I freeze extra zucchini for use throughout the winter. Shredded zucchini will be used in baking, while the matchstick zucchini will be frozen for use in soups, stews, quiches, and stir-frys. Just thaw it before using and squeeze out the extra moisture.
Zucchini can also be dehydrated. Shredded, dehydrated zucchini is easily added to soups and stews, while seasoned, dehydrated zucchini chips–like cucumber chips–make a delicious and healthy alternative to potato chips.
Roasting Zucchini Noodles
Most vegetable noodle recipes will have you saute them or add them to sauce and simmer until they are al dente or soft to your liking. I wanted some noodles with a little more oomph, so I played off of this recipe that suggested roasting them.
Zucchini has a high moisture content, so I roasted the noodles for 30 minutes at a low temperature, squeezed out the moisture, added olive oil, increased the oven temperature, and roasted them until they started to brown. I was really happy with how they turned out. If you think you’ll miss the pasta, think again! Bonus: Use your extra carb credits on a glass of vino!
Roasted Tomatoes with Garlic
Tomatoes and garlic both have a rich flavor when roasted, and are irresistible together. Zucchini is a blank canvas with a mild flavor that is just waiting for this colorful combo to bring it all together. I tossed chopped tomatoes with minced garlic in olive oil and salt, then roasted it until browned. Delicious all by itself, roasted tomatoes and garlic could be added to any Italian-inspired meal, topping an omelette, protein source, or even salad.
Rounding out the Meal
Zucchini noodles with roasted tomatoes and garlic make an excellent side dish topped with a handful of chopped basil leaves and grated fresh parmesan. We rounded out the meal by adding chicken breast with melted mozzarella cheese. Buon appetito!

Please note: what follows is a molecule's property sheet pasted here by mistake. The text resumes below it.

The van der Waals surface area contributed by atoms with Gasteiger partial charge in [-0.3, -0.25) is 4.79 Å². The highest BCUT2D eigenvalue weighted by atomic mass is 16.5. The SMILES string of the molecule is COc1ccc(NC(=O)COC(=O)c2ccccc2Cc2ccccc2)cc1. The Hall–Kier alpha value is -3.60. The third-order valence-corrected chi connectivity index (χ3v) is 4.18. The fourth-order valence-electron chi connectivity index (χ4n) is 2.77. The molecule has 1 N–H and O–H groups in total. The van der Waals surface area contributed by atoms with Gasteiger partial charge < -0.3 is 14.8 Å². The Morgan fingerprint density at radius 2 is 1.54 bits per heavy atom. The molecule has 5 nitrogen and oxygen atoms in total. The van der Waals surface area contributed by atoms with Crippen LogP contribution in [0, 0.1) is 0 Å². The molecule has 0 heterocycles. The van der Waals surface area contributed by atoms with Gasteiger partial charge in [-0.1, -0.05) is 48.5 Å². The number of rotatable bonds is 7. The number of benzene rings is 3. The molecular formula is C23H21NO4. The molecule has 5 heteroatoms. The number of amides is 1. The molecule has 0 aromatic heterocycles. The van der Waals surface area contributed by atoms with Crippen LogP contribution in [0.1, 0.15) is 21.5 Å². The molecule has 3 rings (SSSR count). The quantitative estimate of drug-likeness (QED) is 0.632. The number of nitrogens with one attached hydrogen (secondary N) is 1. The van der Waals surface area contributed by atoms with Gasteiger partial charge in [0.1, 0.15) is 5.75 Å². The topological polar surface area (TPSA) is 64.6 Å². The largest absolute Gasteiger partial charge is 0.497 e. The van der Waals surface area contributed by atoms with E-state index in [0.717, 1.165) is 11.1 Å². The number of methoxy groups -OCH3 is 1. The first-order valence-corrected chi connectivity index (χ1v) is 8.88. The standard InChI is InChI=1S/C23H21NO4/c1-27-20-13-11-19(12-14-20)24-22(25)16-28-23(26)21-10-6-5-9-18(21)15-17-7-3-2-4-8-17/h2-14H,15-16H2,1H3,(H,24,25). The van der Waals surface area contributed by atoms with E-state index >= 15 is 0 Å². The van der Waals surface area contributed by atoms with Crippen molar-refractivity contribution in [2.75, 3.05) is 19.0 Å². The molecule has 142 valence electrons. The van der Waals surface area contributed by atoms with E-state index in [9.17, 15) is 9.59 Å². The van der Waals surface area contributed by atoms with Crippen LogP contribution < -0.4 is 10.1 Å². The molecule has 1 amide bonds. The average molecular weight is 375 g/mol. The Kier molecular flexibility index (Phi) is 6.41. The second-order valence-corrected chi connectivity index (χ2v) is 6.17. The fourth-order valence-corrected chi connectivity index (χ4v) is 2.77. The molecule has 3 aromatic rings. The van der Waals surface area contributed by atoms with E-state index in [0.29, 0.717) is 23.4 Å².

Recipe: Zucchini Noodles with Roasted Garlic and Tomatoes
- 2 pounds zucchini or other summer squash, spiralized or sliced thinly
- 2 pounds tomatoes, chopped
- 5 cloves garlic, minced
- 4 Tbsp olive oil, divided
- couple handfuls of fresh basil, chopped (optional)
- parmesan cheese, freshly grated (optional)
- Preheat oven to 200 degrees F. Cover two cookie sheets with paper towels and divide the zucchini noodles between them. Spread the noodles evenly, then sprinkle with salt.
- Bake for 30 minutes, then remove the cookie sheets from the oven.
- Increase the oven temperature to 425 degrees F.
- Transfer the noodles to a cheesecloth or lint-free pastry towel, then squeeze the noodles over the sink to release the extra moisture.
- In a mixing bowl, use your hands to “fluff” the noodles, then mix in 2 Tbsp. of olive oil. Transfer back to the two cookie sheets (without paper towels this time).
- In a 9-x-11-inch casserole dish, mix tomatoes, minced garlic, and the remaining 2 Tbsp. of olive oil. Spread evenly, then sprinkle with salt.
- Place the cookie sheets of zucchini noodles and the casserole dish of tomatoes and garlic in the oven and roast for 30-45 minutes, stirring once or twice, until lightly browned.
- Return the zucchini noodles to the mixing bowl. Add the tomatoes and garlic, and gently mix together. Add salt to taste.
- Top with fresh basil and parmesan before serving.
What’s your favorite way to use zucchini?